I was recently involved in a tragic situation in which machine guarding failed not because the mechanical design was inadequate but because the human system around it fell victim to a well-known weakness. The case is currently embroiled in litigation, so I will refrain from naming names and will change a few minor details, but I think it holds a valuable message to keep top of mind.

We are creatures of habit and no matter what safety rules and policies we establish, employees can only be successful if safe behaviors become ingrained in their unconscious and automatic behavior.

What’s the root cause?

Stanis, a maintenance worker at a large warehouse, was troubleshooting a machine about the size of a two-ton forklift. He moved it off the shop floor, away from where anyone might access it by accident. He removed a guard that covered a sharp rotating blade to check the workings of the rotors underneath. The machine was turned off, and he had already released any stored potential energy.

Stanis worked on the machine for several hours, but could not figure out what was wrong. At the end of his shift, mentally and physically drained, he called it quits for the day. He placed the guard up against his workbench in the shop and went home. He was sure he would figure it out the next day.

But the next day, Stanis woke up with the flu. Going into work was out of the question. Not only would he be pretty useless, but he would infect the rest of his crew. So he called in sick.

The machine Stanis had been working on was pretty important, and the company was getting behind on several projects that needed it. So Jennifer, another maintenance worker on the warehouse team, figured she would take a shot at figuring out what was wrong.

She grabbed Stanis’ notes and saw that his best guess was that it was the blade rotors. She turned the machine on, heard the familiar hum of the engine, and walked around toward the back to see what the rotor was doing. Before she noticed that the blade guard had been removed, her hand collided with the blades and she lost three fingers.

Where would you assign the root cause of this incident?

Should Stanis have spent an hour before leaving to reattach the guard with the intention of spending another hour removing it again the next morning? Out of an eight-hour day, wasting two hours doesn’t seem very efficient.

Should he have tagged out the machine before going home, so it couldn’t be turned on, even though the machine was in the machine shop and no one would be in the danger zone at any time overnight?

Should the machine have been designed with a failsafe so it couldn’t be turned on with the guard removed, preventing anyone from troubleshooting failures in that area?

System solutions

None of these are perfect solutions, although all of them could have reduced the risk of Jennifer’s incident at least somewhat.

Are any of them mandated by OSHA regulations? OSHA 1910 Subpart O covers machine guarding. OSHA 1910.147 covers lockout-tagout. But it is easy for real-life situations to fall through the cracks of regulations. And compliance should not be our primary motivation anyway; it should be employee safety. They are the lifeblood (literally) of the organization.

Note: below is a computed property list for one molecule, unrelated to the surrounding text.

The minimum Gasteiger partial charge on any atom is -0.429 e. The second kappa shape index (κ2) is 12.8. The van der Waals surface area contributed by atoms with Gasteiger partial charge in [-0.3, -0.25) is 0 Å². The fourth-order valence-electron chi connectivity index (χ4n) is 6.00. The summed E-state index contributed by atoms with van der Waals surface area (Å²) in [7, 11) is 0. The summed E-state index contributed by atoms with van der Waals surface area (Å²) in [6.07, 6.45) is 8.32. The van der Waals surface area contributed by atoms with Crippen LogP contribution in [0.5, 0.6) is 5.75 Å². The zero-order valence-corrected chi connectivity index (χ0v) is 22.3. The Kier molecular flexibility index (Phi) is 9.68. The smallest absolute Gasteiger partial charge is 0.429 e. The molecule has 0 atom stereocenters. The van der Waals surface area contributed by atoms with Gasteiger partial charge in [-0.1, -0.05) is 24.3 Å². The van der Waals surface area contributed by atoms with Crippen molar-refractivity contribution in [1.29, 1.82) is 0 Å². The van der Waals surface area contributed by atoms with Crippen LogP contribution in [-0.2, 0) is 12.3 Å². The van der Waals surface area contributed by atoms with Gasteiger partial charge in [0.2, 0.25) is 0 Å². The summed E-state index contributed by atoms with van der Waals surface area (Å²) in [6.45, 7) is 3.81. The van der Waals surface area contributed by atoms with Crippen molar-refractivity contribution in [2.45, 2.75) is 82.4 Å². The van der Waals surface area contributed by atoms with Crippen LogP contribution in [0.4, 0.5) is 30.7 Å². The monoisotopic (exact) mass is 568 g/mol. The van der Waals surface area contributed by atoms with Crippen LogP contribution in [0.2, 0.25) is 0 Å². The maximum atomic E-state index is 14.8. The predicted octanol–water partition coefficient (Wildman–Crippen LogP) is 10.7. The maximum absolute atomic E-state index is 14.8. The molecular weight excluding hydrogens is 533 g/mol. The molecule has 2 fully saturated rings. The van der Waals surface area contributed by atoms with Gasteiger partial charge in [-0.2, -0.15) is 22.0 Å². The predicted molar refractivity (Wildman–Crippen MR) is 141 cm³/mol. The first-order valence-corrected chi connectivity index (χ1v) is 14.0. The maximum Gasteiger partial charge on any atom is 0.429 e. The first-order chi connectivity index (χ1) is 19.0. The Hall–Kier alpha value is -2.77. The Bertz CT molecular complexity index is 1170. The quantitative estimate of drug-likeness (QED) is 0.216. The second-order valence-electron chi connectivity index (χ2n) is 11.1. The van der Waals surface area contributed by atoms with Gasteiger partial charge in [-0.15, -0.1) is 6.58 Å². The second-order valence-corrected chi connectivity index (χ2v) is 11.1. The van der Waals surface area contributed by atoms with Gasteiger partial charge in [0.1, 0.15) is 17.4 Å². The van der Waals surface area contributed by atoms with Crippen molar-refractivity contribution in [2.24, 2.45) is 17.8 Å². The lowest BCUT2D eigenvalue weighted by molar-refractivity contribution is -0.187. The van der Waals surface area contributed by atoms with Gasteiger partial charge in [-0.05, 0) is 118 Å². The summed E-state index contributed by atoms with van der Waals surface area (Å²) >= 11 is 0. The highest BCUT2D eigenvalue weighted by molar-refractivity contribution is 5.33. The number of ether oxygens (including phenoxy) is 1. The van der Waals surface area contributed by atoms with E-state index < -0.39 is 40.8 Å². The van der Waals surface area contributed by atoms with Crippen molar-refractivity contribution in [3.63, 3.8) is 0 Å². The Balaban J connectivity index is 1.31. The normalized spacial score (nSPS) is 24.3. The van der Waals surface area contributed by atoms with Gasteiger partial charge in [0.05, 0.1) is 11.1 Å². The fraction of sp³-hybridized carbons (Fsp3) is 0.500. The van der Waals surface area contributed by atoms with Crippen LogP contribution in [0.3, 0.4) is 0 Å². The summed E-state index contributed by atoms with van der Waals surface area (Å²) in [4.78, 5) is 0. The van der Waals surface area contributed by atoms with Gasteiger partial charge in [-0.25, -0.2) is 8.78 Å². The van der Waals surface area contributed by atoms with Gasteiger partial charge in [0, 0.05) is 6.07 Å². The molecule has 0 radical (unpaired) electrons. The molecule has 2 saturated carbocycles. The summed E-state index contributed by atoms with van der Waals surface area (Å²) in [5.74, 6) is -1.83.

How often are employees faced with situations that clearly were not considered when the rules were made? They try to figure out a way to balance the requirements of this exceptional situation, their productivity, their safety, and the company policies.

Let’s go back to Stanis and Jennifer. Stanis assumed he would be the one to work on the machine in the morning. Since he knew the guard was removed, no other action was necessary. Reattaching and then re-removing the guard seemed like a waste of time. The tagout policy didn’t seem to apply to this situation either. Waking up with the flu was the furthest thing from his mind. While Stanis couldn’t have predicted he would wake up with the flu, many other things could have gotten in the way. A flat tire on his commute to work, a more pressing emergency at the warehouse that required his immediate attention the next morning, or any number of things could have come up. He should have instinctively left the machine in a hazard-free state.

And what about Jennifer? Her attention was naturally focused on troubleshooting the rotors, not the presence of the guarding. But she also knew she was not the first person to tackle the machine’s problems. She should have instinctively inspected the machine before starting to work on it to get a safety situation awareness.

In both of these cases, it is not a failure of policy but rather a mismatch between the employee’s attention on the primary job at hand and a secondary and less salient safety issue. Attention is naturally focused on the primary task at hand, and we have evolved an exceptional ability to filter out the rest. The only way we can incorporate other aspects into a behavior is by integrating them as an unconscious part of the primary activity itself.

This is not achieved through policies, rules and regulations. It emerges as a natural result of habit formation, such as the kind described by BJ Fogg’s Behavioral Model (http://behaviormodel.org for more info) or the famous quote about how to get to Carnegie Hall — “Practice, practice, practice.”